To save lives from gun violence, Florida legislators should require a background check on all firearm sales, expand domestic violence protections, invest in community violence intervention strategies, and certainly NOT approve permitless carry, as current “shall-carry” legislation is more than adequate to protect Floridians’ 2nd amendment rights, while protecting the public.
Current Legislation on Concealed Carry (source: https://giffords.org/lawcenter/gun-laws/states/florida/)
Florida does not prohibit a person from carrying a concealed firearm on or about his or her person if the person has a license to carry a concealed firearm. Florida is a “shall issue” state, meaning that the state Department of Agriculture and Consumer Services must issue a concealed weapons license if the applicant meets certain qualifications.
Footnote: (Fla. Stat. Ann. §§ 790.01, 790.015, 790.06, 790.0601)
The Department must issue a license to carry a concealed weapon if the applicant is a US citizen, at least 21 years old, has no felony convictions, no history of drug or alcohol abuse, no mental incapacitation for at least 5 years, etc. Perhaps most importantly, the applicant must have completed firearms training. The issued license has a duration of 7 years and renewals are mailed to the licensee at least 90 days in advance of its expiration. In 2016, 1.5 million Floridians were concealed weapons permit holders.
These requirements are not unduly restrictive and ensure that persons authorized have met minimum safety requirements.
In Florida, firearms owners currently may:
- Openly carry a firearm in their home and on their property;
- Openly carry a firearm at their place of business in accordance with the business’s rules;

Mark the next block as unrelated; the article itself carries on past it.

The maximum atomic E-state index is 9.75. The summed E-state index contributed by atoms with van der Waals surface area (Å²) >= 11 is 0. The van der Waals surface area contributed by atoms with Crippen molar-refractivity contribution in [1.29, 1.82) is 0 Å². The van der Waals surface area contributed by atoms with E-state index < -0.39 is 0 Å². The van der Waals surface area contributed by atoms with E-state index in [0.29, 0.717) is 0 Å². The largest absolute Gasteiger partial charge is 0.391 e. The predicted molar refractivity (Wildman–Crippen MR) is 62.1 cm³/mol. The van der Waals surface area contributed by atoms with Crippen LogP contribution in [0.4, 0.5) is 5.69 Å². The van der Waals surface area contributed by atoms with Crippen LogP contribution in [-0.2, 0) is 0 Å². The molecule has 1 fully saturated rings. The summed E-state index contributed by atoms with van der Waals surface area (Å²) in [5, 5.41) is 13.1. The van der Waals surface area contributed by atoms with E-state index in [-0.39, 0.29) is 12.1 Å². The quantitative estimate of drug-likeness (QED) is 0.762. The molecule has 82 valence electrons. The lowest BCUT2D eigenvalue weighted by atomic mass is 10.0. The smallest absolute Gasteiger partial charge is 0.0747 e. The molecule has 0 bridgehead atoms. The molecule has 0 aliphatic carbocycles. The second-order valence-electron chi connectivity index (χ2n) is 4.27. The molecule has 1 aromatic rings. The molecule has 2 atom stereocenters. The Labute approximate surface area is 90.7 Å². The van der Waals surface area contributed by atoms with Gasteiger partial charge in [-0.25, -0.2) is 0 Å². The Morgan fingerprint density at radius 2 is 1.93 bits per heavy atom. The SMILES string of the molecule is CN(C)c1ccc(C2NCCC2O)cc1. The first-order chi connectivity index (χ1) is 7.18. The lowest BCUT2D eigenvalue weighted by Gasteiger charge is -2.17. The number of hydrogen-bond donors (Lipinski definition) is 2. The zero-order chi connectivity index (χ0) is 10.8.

- Openly carry a firearm to and from a recreational activity including hunting or target shooting;
- Carry a securely encased firearm concealed in a vehicle without a permit; and
- Apply for a concealed carry permit from the State of Florida.
Current Legislation on Open Carry (source: https://giffords.org/lawcenter/gun-laws/states/florida/)
Today, Florida generally prohibits the open carrying of a firearm.1 Persons licensed to carry a concealed firearm in Florida who possess a firearm in a concealed manner may “briefly and openly display” the firearm to the ordinary sight of another person, unless the gun is intentionally displayed in an angry or threatening manner, not in necessary self-defense.2
Florida also prohibits the exhibition of a firearm in a rude, careless, angry, or threatening manner, not in necessary self-defense, in the presence of one or more persons.3
- Fla. Stat. § 790.053(1).
- Id. Florida Statutes § 790.053 does not apply to various military personnel, law enforcement officers, government employees, security guards, messengers, regularly enrolled members of shooting or firearms collecting clubs (while at or going to/from club events), persons “engaged in fishing, camping, or lawful hunting” (or while going to/from such expeditions), or persons possessing arms at their home or place of business, among others. Fla. Stat. § 790.25(3).
- Fla. Stat. § 790.10
Personal Opinions of Citizens
In the Sarasota Herald Tribune on Dec 27, 2022, John Hoover wrote in a letter to the editor:
“Gov. Ron DeSantis and the state Legislature seem determined to make “constitutional carry” legal in the state of Florida. This is unequivocally the worst idea imaginable.
Florida is known for its citizens having serious problems with impulse control. Imagine if you will “Florida Man” carrying a Glock without a permit or any firearms training.